2011-12-14 / Features

A High Line For Queens?

By Jason D. Antos

Photo Jim.henderson entered into public domain
High Line center section in Manhattan, which opened June 2011.Photo Jim.henderson entered into public domain High Line center section in Manhattan, which opened June 2011.A proposal is currently on the table calling for the transformation of the forgotten and long abandoned Long Island Rail Road Rockaway Beach branch into a greenway that would compete with Manhattan’s popular High Line.
Now out of service for half a century, the three and a half mile stretch of trestle built by the LIRR travels from Rego Park to Ozone Park. One of the largest areas that it travels through is occupied by Forest Park.

Although it was originally rejected when first introduced with the voting of Community Board 6 against supporting the feasibility study in 2007, the project has seen renewed life and support from area residents and Community Board 9 Chair Andrea Crawford.

The corroded line, now dominated by vegetation, is visible throughout neighborhoods, running above Metropolitan Avenue and Union Turnpike. Even some of the old tracks, signal equipment and towers still remain. The line is owned by the city and would allow bikers to travel from Rego Park to Ozone Park without ever having to travel on a busy street.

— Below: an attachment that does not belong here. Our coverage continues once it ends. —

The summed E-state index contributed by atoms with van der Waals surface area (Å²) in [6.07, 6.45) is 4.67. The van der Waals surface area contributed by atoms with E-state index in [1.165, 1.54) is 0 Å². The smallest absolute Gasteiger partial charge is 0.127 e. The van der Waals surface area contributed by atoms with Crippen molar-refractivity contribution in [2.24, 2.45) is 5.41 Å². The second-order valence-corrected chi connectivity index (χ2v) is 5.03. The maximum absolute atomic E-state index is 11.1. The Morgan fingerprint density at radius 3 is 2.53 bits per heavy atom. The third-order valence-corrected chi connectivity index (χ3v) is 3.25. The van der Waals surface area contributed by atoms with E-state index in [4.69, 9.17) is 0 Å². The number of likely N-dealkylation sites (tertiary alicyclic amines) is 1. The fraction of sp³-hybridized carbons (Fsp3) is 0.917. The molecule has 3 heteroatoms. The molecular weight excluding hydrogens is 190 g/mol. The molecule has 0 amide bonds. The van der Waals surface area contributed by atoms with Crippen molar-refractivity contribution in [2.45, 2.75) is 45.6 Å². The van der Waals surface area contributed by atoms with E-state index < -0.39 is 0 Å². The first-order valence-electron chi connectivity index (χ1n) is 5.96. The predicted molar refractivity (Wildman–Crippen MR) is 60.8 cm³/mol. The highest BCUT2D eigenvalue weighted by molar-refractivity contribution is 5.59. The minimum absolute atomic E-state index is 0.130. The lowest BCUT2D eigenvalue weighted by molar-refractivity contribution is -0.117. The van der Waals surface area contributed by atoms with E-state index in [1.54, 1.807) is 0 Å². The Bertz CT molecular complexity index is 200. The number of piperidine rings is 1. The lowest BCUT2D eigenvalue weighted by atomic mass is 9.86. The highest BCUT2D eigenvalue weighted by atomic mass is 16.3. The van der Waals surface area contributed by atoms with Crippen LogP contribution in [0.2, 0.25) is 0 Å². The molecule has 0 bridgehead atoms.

Supporters of the project feel that the creation of the greenway would enhance economic development with the creation of jobs, secure property values and inspire interest in the community and local history.

There are some concerns though that the greenway, which would fall under the auspices of city Department of Parks and Recreation, will cause an interference with people whose property borders some of the old roadway. They have been assured that if the project is approved and comes to fruition, it will feature ample lighting, security and like all public parks will close at dusk.

Return to top

Copyright 1999-2014 The Service Advertising Group, Inc. All rights reserved.